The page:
I was surprised at the contempt, tolerant and yet profound, with which these three men in the dining-room spoke of the others in the stanza. How contemptuous, almost bitter, the driver was against alcohol. It was evident he hated it. And though we all had our bottles of dead-cold dark wine, and though we all drank: still, the feeling of the three youths against actual intoxication was deep and hostile, with a certain burning moral dislike that is more northern than Italian. And they curled their lip with real dislike of the girovago: his forwardness, his impudent aggressiveness.
As for the inn, yes, it was very bad. It had been quite good under the previous proprietors. But now—they shrugged their shoulders. The dirty-breast and the shawled girl were not the owners. They were merely conductors of the hotel: here a sarcastic curl of the lip. The owner was a man in the village—a young man. A week or two back, at Christmas time, there had been a roomful of men sitting drinking and roistering at this very table. When in had come the proprietor, mad-drunk, swinging a litre bottle round his head and yelling: “Out! Out! Out, all of you! Out every one of you! I am proprietor here. And[Pg 201] when I want to clear my house I clear my house. Every man obeys—who doesn’t obey has his brains knocked out with this bottle. Out, out, I say—Out, everyone!” And the men all cleared out. “But,” said the bus-driver, “I told him that when I had paid for my bed I was going to sleep in it. I was not going to be turned out by him or anybody. And so he came down.”
There was a little silence from everybody after this story. Evidently there was more to it, that we were not to be told. Especially the carabiniere was silent. He was a fat, not very brave fellow, though quite nice.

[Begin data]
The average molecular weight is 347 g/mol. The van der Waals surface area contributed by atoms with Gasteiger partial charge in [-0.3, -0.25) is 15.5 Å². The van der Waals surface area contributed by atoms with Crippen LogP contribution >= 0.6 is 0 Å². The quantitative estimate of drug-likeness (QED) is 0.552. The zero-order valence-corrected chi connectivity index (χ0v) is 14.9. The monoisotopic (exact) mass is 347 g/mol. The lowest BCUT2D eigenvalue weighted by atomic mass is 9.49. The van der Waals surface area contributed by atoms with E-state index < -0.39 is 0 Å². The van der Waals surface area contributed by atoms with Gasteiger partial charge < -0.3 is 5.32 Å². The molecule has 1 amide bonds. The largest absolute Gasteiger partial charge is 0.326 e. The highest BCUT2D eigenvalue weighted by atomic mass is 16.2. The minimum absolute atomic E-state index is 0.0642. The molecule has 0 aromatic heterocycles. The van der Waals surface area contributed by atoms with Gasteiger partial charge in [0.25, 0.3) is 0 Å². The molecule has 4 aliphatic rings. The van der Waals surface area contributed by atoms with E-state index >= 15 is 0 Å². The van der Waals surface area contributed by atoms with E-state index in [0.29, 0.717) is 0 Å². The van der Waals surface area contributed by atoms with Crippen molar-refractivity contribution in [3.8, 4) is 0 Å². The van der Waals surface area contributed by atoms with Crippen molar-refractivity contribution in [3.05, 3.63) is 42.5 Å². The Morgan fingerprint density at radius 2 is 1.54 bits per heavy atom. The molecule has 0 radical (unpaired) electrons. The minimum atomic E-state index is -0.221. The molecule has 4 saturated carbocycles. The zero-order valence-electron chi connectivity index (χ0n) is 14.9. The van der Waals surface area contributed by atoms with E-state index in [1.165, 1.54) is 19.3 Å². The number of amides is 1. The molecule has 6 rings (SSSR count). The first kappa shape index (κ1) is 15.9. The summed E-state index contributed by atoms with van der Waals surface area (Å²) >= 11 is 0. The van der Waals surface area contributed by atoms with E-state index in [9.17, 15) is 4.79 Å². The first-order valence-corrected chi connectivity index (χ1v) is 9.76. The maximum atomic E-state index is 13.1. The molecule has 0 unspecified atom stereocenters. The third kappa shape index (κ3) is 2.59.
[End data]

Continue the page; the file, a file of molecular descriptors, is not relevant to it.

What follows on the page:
Ah, but—said the little dark bus-conductor, with his small-featured swarthy Greek face—you must not be angry with them. True the inn was very bad. Very bad—but you must pity them, for they are only ignorant. Poor things, they are ignoranti! Why be angry?
The other two men nodded their heads in agreement and repeated ignoranti. They are ignoranti. It is true. Why be angry?
And here the modern Italian spirit came out: the endless pity for the ignorant. It is only slackness. The pity makes the ignorant more ignorant, and makes the Risveglio daily more impossible. If somebody let[Pg 202] a bottle buzz round the ears of the dirty-breast, and whipped the shawl from the head of the pert young madam and sent her flying down the tunnel with a flea in her ear, we might get some attention and they might find a little self-respect. But no: pity them, poor ignoranti, while they pull life down and devour it like vermin. Pity them! What they need is not pity but prods: they and all their myriad of likes.Share It